FlightAware Discussions

Diagnosing interference

I’m running PiAware, latest build, never logged in via SSH. I’m near a few cell towers and there is high voltage power lines near me too. So I’m wondering about interference. I’m told that the cell towers will also be upgraded soon with new 4g and 5g antennas. So who knows what will happen.

I’m running the blue pro stick plus. I have also ordered the 1090 bandpass SMA filter just to double up (waiting for it to arrive).

My question is… I’ve seen people with all those graphs looking at the spectrum and what’s going on. Is there a beginners guide or a “how to” anywhere? I’ve had a look around the forum, but cant find anything. Thanks for your help.

 

Do I Need A Filter?

 

Mobile / Cell Phone Frequencies close to ADS-B Frequencies ES 1090 MHz and UAT 978 MHz.
Regional Deployment Designated by the ITU (International Telecommunication Union) for the operation of GSM mobile phones and other mobile devices.

Mobile Cell Phone Frequencies Close to 1090 and 978 MHz

Thanks. Yes I saw that, which is why I ordered the bandpass SMA. I just wanted to know if there were instructions anywhere so I could get some nice pretty graphs showing what’s being transmitted.

(1) Download Spektrum for Windows

Direct Download Link for Current Latest release for Windows: spektrum-win64.zip

Check Download page for Latest Release:
https://github.com/pavels/spektrum/releases

(2) Unzip the file, and inside you will find a file named spectrum.exe.

image

 

(3) Plug the dongle in your Windows Computer. If you have a dongle without integral filter, it will show all the signal existing in your area.

(4) Connet the antenna directly to yor dongle (No Filter)

(5) Double click the file spektrum.exe and the program will start

(6) When the program starts, it will detect and list the dongle as shown below. Click on the dongle name, and wait few seconds for scan to start.

image

 

(7) Click on the “Measure” button
image

 

(8) On “Measure” window, “Gain” will be by default 50 (it is actually 5 dB). Adjust gain by bringing mouse pointer above 50 and turning mouse’s scroll wheel. Set it to maximum 496 (it is actually 49.6 dB).

image

(9) Leave her to run for 5 minutes so that it repeats scan several times.

(10) Repeat scan with a filter inserted between Antenna and Dongle.

Here are 3 scans I have done recently:

NOTE-1:
The scans below were done in an urban area with strong Cell/Mobile, TV, FM, Fire, Ambulance, Taxi, and other communication signals at VHF, UHF and Microwave frequencies. Other locations may not have such severe RF interference.

NOTE-2:
The scan 1 shows RF noise picked by antenna and processed without any filter, The scans 2 & 3 were done with filters, and show how filters remove this noise.

Scan 1 of 3 - FA Antenna + Generic DVB-T (no internal or external filter)

Thumb-Generic DVB-T
CLICK ON IMAGE TO SEE LARGER SIZE

 

Scan 2 of 3 - FA Antenna + ProStick Plus (Only Internal filter of ProStick Plus. No External filter)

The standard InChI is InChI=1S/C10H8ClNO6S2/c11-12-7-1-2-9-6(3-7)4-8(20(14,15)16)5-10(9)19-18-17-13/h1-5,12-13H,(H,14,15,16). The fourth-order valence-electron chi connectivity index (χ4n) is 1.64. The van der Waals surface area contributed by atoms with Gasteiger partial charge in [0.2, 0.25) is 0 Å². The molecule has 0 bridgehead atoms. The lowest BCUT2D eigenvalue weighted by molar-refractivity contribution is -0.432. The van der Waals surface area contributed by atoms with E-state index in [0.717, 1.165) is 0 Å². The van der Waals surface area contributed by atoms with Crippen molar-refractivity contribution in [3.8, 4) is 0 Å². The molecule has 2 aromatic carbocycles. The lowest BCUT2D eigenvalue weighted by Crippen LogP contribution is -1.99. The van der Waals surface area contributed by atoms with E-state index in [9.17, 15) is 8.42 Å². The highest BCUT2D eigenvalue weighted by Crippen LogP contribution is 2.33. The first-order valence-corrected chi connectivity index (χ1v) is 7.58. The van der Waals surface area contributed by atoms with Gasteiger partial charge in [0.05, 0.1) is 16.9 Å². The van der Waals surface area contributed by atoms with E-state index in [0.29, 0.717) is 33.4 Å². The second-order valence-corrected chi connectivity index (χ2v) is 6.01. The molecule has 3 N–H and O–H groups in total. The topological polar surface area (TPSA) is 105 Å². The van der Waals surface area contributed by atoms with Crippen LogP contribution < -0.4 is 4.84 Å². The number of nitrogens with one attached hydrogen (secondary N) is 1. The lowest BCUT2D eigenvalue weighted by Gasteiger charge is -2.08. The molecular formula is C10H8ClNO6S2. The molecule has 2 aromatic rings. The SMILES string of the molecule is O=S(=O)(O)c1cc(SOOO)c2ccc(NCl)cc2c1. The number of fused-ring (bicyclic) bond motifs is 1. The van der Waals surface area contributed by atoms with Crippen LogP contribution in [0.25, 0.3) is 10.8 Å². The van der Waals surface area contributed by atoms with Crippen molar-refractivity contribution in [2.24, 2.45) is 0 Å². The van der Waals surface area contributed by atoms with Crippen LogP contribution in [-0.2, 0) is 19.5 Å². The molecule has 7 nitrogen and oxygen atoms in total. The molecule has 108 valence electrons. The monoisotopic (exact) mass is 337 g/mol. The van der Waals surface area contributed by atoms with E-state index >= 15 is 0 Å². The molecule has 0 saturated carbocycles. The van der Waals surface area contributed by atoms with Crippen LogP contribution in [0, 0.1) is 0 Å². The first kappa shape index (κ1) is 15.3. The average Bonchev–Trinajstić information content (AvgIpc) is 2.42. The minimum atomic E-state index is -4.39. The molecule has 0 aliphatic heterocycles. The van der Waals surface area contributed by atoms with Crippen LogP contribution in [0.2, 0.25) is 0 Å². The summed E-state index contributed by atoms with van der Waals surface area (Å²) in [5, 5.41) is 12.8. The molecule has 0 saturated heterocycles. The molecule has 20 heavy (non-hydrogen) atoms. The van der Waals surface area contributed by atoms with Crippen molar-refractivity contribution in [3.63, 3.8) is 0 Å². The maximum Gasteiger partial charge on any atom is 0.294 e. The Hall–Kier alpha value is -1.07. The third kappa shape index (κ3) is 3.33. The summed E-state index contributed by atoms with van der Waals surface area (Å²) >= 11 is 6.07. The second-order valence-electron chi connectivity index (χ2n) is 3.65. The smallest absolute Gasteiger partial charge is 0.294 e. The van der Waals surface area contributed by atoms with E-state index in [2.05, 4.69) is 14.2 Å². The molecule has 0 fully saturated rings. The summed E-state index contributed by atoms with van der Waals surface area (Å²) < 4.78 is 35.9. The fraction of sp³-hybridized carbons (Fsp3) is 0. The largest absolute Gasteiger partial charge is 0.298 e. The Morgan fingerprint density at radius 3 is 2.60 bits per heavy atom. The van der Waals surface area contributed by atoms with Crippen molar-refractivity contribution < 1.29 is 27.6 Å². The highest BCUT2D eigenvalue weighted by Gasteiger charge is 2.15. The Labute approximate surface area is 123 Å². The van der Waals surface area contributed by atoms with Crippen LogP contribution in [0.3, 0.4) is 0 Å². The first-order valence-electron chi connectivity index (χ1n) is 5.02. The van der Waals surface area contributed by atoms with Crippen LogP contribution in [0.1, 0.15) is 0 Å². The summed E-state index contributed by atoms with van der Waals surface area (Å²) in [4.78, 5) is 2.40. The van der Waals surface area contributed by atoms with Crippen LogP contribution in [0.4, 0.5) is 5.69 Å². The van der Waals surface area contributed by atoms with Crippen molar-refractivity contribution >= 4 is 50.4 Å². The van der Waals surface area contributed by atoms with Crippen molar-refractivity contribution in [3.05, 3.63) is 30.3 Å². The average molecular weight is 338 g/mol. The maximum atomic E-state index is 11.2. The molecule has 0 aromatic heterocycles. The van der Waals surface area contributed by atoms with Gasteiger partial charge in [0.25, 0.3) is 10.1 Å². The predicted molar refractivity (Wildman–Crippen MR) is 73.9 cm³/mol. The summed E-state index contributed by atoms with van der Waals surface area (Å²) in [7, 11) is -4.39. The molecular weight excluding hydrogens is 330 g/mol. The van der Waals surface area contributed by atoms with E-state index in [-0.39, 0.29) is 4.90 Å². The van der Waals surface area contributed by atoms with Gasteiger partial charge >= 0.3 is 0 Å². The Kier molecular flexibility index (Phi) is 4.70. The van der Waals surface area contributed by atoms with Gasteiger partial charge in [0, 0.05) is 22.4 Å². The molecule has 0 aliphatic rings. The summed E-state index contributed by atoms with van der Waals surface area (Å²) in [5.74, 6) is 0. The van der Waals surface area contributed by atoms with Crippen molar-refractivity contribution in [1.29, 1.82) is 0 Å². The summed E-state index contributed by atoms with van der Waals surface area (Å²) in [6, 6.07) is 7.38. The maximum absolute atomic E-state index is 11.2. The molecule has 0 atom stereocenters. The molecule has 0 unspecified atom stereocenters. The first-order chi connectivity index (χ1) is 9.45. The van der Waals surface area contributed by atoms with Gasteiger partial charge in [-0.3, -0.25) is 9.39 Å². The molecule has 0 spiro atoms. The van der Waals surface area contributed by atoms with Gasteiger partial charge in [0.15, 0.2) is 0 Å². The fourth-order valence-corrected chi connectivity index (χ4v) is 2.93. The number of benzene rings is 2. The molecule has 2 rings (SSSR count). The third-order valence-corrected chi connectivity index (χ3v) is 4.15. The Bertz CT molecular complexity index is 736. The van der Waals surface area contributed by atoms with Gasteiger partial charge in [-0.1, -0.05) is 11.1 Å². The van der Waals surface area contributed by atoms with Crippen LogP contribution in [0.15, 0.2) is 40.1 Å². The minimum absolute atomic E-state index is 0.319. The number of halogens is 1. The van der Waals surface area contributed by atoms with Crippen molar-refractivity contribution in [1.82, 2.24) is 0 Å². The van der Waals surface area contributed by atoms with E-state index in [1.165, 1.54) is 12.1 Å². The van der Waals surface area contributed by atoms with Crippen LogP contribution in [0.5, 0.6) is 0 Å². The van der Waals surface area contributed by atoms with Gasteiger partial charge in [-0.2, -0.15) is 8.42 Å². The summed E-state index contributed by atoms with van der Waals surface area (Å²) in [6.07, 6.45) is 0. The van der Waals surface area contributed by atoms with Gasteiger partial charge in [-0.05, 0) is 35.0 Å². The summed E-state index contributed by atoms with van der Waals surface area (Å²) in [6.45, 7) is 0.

image
CLICK ON IMAGE TO SEE LARGER SIZE

 

Scan 3 of 3 - FA Antenna + ProStick Plus (with internal filter) + External Filter (FA Light Blue)

imageimage
CLICK ON IMAGE TO SEE LARGER SIZE

 

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Spektrum is also my go-to for these tests (when possible). Although, I personally handle gain a bit differently which I feel provides better results:

Let it run for a couple seconds using the default “50” to show the floor, scroll the mouse wheel up until you see an approximate 5dB increase (watch the left side of the screen and note the output increase as you increase gain). Once set, click the “auto scale” button and you’re off the the races.

Here are two examples of the identical setup using both methods as a quick comparison - I guess it boils down to personal preference in the end as I don’t think there is a wrong or right way:

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The problem with changing the scale is that it makes it more difficult to compare the actual signal levels.
Take your two examples : looks like picture 2 has a better signal as it’s sharper and peaks higher on the screen with less other signal interference, yet it’s actually 10dB weaker. That’s 10x less of the signal you are trying to receive.
The dB per division is also different between the two pictures, 4dB per in first, and varies between 2 and 3 dB per in the second.
Will that make a difference? Maybe.
If you stay sharp and confirm what you’re looking at, it’s fine.

As always, depends on what you’re doing and what you want to measure.

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Yeah, there are a bunch of different toys to play with in the latest Spektrum. Reference graphs are fun as well. Same setup before and after cavity filter:

Doesn’t matter in the end, so long as the user understands what he/she is seeing.

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Spektrum Guide here:

https://github.com/pavels/spektrum/blob/master/README.md

 

 

Is there anything that can run on a Mac or on the PI itself ?

I wanted to see how much interference there is. I have a Flightaware antenna, very small, high quality cable and are getting maybe 20 NM coverage. I’m near two cell towers and some power lines, so I think its related to that.

 

(1) GQRX
For Mac, Raspberry Pi, Linux 64-bit:
https://GQRX.dk/

(2) CubicSDR
For Mac & Win:
https://cubicSDR.com

NOTE: I have NOT tried the above noted software ( I dont have Mac).

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Thanks sooo much for this. I’ll have a look at both.

You’ve got a good receiver, a good antenna and you are running good quality coax - you should be doing much better.
I suspect a fault in the coax as the most likely cause.
It’d be worth getting/making an alternative cable for elimination.

Yes I’ve done that. It’s my second cable. No difference. The additional filter will arrive soon, so I’ll see if that helps.